- Summer: A season for rewards, celebration and fulfillment.
- Autumn: A season for survival, mistakes and problems.
- Winter: A season for reflection, hibernation and planning.
- Spring: A season for learning, opportunity and dynamic thinking.
Winter teaches us that the only way to fully enjoy the powers of the season is to surrender to it, let go and learn from what it has to offer us. In winter the earth lies fallow; nature appears frozen and dead. In this deep stillness of nature, winter calls us to look into our depths, to reconnect to our inner being/our inner child, to befriend the darkness/shadows within us and around us. In winter—like the seeds that are beginning their metamorphosis and starting to manifest their destiny in the deep recesses of the earth—all of our energies are being called to be at rest, and through transformation and change replenish themselves like it happens in all of nature’s cycles.
“In winter all is hidden. Winter is the season of retirement into depth, because of the cold outside. At this time you must not disturb or disperse the yang (Fire, active) energy so that you can allow the yin reserves to be re-established within you.” (Quote of the Yellow Emperor)
This depth—our core—is the place where we are afraid to journey; so in this season of darkness we try to fill it with what appears to be light. We celebrate the holidays, eat and drink heartily, socialize frequently, and try to distract us from the aloneness* that winter calls us to. We do not realize that the entry to our inner world is most accessible during this time of the year and if we would like to find out more about who we are and how we can find purpose and meaning, we should follow the invitation to step into and explore the unknown places within us.
*Aloneness is presence, fullness, aliveness, joy of being, overflowing love. You are complete. Nobody is needed, you are enough.
Water contains the most Yin of all the five elements. The organ systems associated with Water are the Kidneys and Bladder, which rule water metabolism and maintain homeostasis, a dynamic continual re-balancing system.
Water has no shape, taking the form given to it by its container. It is mutable and can become solid as ice or manifest only as vapor. The most yielding of all the elements, it will break down even the hardest rock over time and find the path of least resistance to move around any obstacle.
Throughout Winter you will tend to experience a mix of pessimistic and optimistic emotions that naturally tend to trigger a state of procrastination: Guilt – Fear – Relief – Grief – Hope
In Traditional Chinese Medicine “Fear” is the emotion associated with the Water Element. In a healthy way, fear is an emotion that moves and directs us to remain alert and attentive to our surroundings and situation. When confronted with danger, constructive fear can guide us with a message of caution and restraint and fill us with a sense of readiness and courage to face whatever situation might present itself.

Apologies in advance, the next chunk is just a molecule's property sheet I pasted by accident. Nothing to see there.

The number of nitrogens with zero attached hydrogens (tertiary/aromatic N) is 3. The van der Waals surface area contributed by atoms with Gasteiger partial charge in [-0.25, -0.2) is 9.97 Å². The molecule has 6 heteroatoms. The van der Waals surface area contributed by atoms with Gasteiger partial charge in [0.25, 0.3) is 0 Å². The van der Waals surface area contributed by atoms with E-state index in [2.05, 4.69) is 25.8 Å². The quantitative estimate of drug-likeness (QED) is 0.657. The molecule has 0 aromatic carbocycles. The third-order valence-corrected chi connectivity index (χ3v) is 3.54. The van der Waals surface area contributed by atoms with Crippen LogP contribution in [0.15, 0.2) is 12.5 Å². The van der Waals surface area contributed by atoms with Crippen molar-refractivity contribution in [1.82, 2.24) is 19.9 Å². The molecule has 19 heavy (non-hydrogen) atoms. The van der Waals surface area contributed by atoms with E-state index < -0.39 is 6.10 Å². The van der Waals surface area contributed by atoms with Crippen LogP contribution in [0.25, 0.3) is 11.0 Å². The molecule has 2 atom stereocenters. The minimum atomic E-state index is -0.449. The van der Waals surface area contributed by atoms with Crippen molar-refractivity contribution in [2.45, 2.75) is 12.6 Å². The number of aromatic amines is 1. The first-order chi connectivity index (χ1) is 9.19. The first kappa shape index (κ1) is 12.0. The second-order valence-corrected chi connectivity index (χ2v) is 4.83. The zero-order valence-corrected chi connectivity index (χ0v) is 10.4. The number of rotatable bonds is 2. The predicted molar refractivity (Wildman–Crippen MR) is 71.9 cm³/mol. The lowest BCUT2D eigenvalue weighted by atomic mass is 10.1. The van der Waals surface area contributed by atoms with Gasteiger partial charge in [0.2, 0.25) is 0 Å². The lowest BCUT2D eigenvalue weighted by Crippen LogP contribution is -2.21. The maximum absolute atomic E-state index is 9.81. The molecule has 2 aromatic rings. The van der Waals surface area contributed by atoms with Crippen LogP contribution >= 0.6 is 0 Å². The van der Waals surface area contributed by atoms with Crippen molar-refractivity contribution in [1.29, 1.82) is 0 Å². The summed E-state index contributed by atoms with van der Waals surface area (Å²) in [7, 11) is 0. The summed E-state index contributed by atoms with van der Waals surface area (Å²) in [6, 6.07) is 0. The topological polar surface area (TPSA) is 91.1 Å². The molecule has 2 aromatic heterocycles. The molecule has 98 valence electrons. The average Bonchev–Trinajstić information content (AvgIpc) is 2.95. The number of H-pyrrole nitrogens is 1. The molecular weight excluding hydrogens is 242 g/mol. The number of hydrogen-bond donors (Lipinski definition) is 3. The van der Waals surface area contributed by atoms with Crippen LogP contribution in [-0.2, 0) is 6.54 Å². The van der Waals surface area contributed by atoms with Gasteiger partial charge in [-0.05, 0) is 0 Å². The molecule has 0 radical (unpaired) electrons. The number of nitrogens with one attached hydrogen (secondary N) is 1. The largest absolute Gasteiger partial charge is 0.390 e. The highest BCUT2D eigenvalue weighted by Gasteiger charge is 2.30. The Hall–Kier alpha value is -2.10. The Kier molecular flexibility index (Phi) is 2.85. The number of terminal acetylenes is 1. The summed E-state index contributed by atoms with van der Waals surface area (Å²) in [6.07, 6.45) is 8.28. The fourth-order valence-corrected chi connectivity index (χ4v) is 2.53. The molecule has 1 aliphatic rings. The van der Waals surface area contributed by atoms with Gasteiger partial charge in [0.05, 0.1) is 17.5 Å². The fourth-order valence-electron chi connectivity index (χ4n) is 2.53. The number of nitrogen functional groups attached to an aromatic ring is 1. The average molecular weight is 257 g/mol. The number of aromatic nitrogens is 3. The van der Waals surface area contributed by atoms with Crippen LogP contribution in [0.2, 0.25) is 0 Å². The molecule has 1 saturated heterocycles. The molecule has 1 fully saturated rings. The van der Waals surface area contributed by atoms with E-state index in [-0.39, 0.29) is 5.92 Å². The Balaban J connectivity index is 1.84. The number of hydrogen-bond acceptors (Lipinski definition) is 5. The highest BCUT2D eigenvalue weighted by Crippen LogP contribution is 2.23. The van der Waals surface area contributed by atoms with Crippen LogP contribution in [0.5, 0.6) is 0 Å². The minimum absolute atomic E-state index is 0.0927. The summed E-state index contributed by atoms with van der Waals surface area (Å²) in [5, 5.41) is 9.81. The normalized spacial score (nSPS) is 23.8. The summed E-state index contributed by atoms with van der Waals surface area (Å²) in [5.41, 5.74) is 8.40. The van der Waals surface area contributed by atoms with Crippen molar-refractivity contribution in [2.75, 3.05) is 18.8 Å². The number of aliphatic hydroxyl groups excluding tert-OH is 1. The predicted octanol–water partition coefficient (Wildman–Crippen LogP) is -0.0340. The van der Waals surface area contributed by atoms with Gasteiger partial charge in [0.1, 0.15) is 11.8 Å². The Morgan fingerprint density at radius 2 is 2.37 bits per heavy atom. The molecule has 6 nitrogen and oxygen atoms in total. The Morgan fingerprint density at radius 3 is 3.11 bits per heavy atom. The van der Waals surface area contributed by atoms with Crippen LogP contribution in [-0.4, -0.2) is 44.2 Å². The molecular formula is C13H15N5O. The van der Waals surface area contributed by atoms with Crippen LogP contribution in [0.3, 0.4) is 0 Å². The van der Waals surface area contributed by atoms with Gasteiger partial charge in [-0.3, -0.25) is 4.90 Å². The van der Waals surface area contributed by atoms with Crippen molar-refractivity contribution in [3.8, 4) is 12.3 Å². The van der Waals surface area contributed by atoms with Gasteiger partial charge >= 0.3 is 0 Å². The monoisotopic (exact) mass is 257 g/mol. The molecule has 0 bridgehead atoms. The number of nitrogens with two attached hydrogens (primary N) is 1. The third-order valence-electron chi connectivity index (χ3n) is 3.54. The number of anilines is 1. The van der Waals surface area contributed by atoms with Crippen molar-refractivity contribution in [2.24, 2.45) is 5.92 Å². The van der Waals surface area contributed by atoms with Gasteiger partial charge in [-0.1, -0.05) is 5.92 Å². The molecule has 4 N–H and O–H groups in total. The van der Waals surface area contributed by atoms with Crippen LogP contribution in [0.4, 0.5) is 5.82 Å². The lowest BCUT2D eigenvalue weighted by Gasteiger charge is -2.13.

Unbalanced fear however becomes an obstacle to the energy flow. It might manifest as chronic anxiety or as an intense phobia, but in either case it often signifies a deficiency in the Water energy and a corresponding lack of grounding, causing the energy to be trapped.
Symptoms Associated With Imbalances in Water
- Lower back pain—chronic or acute
- Knee pain and weakness
- Problems with urinary retention
- Fatigue and shortness of breath
- Vertigo or dizziness
- Sexual problems
- Anxiety and Phobias
- High blood pressure and/or occipital headaches
- Inflexibility and resistance to change
How to Keep Yourself Healthy and Joyful During Winter
• Practice Self-acceptance, love, forgiveness and gratitude: Fears can freeze us so that we feel stuck and hopeless. We need to learn the gentle art of “witnessing” to ourselves without judging ourselves. Rather than attempting to overcome our fears, we can learn to recognize and accept them. Self-awareness and self-acceptance help us move on in a healthful way. Show gratitude for everything you already have in your life. Practice ho’oponopono, the forgiveness-prayer.
• Take time to listen inwardly and recharge: Listen to your body, and take time to replenish your reserves. Winter is a time to recharge; so learn to listen to your heart speaking to you. This is a time of receiving, not doing. Keep a journal and record your feelings, thoughts, and dreams: donʼt interpret, just record. Allow images to unfold and see if the images convey an inner message to you.
• Nurture your soul and nourish your body: Imagine that the ideas and images that have been planted and are germinating within you, as in a garden, will begin to sprout in the spring. Nurture these images of hope, but allow them to grow and develop within you quietly and naturally, just as plants grow. It is also very important to hydrate by drinking at least 8 to 10 glasses of fresh water daily. Eat warming foods such as root vegetables, whole grains, and small amounts of meat or fish protein.
• Keep warm and dress in layers: Prepare for the weather, and dress accordingly. Chinese medicine says that the neck and shoulder areas contain the “Wind” points through which pathogens can enter, so keep these areas protected; wear a scarf and keep your neck covered.